Reviewed on: SoundStage! Solo, September 2019

I measured the MX4 Pros using laboratory-grade equipment: a G.R.A.S. Model 43AG ear/cheek simulator/RA0402 ear simulator with KB5000/KB5001 simulated pinnae, and a Clio 10 FW audio analyzer. For isolation measurements, I used a laptop computer running TrueRTA software with an M-Audio MobilePre USB audio interface. The headphones were amplified using a Musical Fidelity V-CAN. Except as noted, all measurements were made using the supplied medium-sized, single-flange silicone eartips, as these fit the ear/cheek simulator best. These are “flat” measurements; no diffuse-field or free-field compensation curve was employed. If you’d like to learn more about what our measurements mean, click here.

Frequency response

The above chart shows the MX4 Pros’ frequency response, which is a fairly “textbook” response except for a boost of about 4dB centered at 4kHz. This looks like a very deliberate voicing decision, and it’s the reason for the lower-treble emphasis noted in the review.

Frequency response

This chart shows how the MX4 Pros’ tonal balance changes when they’re used with a high-impedance (75 ohms) source, such as a cheap laptop or some cheap professional headphone amps, or some exotic tube amps. There’s about 1dB more bass at 20Hz and 1dB more treble above 3kHz; my guess is that using a high-impedance source will make these sound just a tad brighter overall. Note that this is much less variance than I normally see with earphones using balanced armatures.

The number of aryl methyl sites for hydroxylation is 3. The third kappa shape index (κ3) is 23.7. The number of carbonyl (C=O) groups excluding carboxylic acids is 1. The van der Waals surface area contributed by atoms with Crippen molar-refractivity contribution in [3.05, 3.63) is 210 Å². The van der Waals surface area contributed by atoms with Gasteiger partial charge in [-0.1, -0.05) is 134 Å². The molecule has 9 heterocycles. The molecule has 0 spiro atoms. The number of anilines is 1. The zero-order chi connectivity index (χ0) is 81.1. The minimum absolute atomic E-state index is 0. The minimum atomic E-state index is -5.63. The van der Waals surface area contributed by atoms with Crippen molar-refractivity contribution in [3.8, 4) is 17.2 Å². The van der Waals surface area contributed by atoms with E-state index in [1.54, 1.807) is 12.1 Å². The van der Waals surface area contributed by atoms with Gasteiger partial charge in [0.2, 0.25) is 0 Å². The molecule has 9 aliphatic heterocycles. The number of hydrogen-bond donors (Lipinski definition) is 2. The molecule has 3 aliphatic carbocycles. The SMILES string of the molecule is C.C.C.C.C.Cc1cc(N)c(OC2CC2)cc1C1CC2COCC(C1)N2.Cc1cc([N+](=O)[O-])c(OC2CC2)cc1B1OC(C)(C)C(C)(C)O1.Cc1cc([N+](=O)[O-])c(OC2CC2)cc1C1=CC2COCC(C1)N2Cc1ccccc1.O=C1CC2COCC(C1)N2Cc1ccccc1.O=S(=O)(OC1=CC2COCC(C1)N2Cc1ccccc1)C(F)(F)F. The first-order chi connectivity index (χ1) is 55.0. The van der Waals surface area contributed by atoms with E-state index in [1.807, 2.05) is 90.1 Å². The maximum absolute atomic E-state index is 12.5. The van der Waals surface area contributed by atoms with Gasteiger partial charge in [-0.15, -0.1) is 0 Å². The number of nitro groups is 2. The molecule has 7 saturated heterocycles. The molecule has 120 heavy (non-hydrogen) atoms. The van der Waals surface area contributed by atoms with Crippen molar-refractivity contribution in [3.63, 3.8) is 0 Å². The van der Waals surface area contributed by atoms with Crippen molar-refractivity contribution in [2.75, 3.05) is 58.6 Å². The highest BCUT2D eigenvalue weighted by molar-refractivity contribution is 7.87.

Frequency response

This chart shows the MX4 Pros’ right-channel response compared with the Campfire Comet (single balanced armature), 1More Quad Driver (one dynamic driver with three balanced armatures), and the AKG N5005 (one dynamic driver with four balanced armatures; when used with their reference filter, these earphones are said to best conform to the so-called “Harman curve,” the response that research shows delivers what most listeners consider the most natural sound) earphones. Clearly, the MX4 Pros’ deviation from the norm is that big 4kHz peak.


The MX4 Pros’ spectral decay (waterfall) chart looks mostly clean, except for some well-damped resonances at about 3.2 and 11kHz.


The total harmonic distortion of the MX4 Pros is fairly mild, not even breaking 2% at the extremely loud listening level of 100dBA. What’s unusual, though, is that the distortion tends to be higher in the midrange than in the bass; this is probably because the balanced armatures can’t match the power handling of the dynamic driver.


In this chart, the external noise level is 85dB SPL, and numbers below that indicate the degree of attenuation of outside sounds. I chose silicone tips for this measurement to ensure a level playing field; some of these models (especially the Campfire Comet earphones) will achieve much better isolation with foam tips. Isolation of the MX4 Pros with the silicone tips is outstanding, probably because of the ear-filling design and the over-ear cable routing.


The impedance magnitude of the MX4 Pros is admirably flat for a hybrid model. It’s about 9 ohms when you’re in the range of the dynamic driver, and once the armatures kick in (apparently around 1kHz), the impedance rises to 19 ohms at 20kHz, measuring about 33 ohms up to 1.5kHz, with a couple of slight impedance peaks that correspond with the frequency response peaks in the treble. Impedance phase is fairly flat, as well.

Sensitivity of the MX4 Pro earphones, measured between 300Hz and 3kHz, using a 1mW signal calculated for 12 ohms rated impedance, is 100.7dB. That’s a little low for earphones, but still plenty enough to ensure loud volumes from almost any source device.

. . . Brent Butterworth